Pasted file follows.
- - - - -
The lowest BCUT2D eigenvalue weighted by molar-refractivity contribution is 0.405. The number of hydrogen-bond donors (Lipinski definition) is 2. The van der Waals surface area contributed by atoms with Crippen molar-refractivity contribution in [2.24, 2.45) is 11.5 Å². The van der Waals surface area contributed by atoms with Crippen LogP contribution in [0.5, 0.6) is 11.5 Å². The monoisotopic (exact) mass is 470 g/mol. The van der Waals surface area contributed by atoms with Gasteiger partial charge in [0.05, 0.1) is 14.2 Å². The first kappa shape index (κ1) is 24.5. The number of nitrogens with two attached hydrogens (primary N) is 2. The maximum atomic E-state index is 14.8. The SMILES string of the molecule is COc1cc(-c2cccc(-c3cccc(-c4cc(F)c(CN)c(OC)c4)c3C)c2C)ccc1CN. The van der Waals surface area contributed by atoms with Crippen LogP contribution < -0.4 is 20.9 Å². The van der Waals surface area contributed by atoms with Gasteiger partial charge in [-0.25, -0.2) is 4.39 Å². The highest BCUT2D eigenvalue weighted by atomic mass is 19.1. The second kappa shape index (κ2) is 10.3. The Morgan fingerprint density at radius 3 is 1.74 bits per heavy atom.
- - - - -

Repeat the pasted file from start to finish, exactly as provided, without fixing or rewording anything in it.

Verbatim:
The lowest BCUT2D eigenvalue weighted by molar-refractivity contribution is 0.405. The number of hydrogen-bond donors (Lipinski definition) is 2. The van der Waals surface area contributed by atoms with Crippen molar-refractivity contribution in [2.24, 2.45) is 11.5 Å². The van der Waals surface area contributed by atoms with Crippen LogP contribution in [0.5, 0.6) is 11.5 Å². The monoisotopic (exact) mass is 470 g/mol. The van der Waals surface area contributed by atoms with Gasteiger partial charge in [0.05, 0.1) is 14.2 Å². The first kappa shape index (κ1) is 24.5. The number of nitrogens with two attached hydrogens (primary N) is 2. The maximum atomic E-state index is 14.8. The SMILES string of the molecule is COc1cc(-c2cccc(-c3cccc(-c4cc(F)c(CN)c(OC)c4)c3C)c2C)ccc1CN. The van der Waals surface area contributed by atoms with Crippen LogP contribution < -0.4 is 20.9 Å². The van der Waals surface area contributed by atoms with Gasteiger partial charge in [-0.25, -0.2) is 4.39 Å². The highest BCUT2D eigenvalue weighted by atomic mass is 19.1. The second kappa shape index (κ2) is 10.3. The Morgan fingerprint density at radius 3 is 1.74 bits per heavy atom.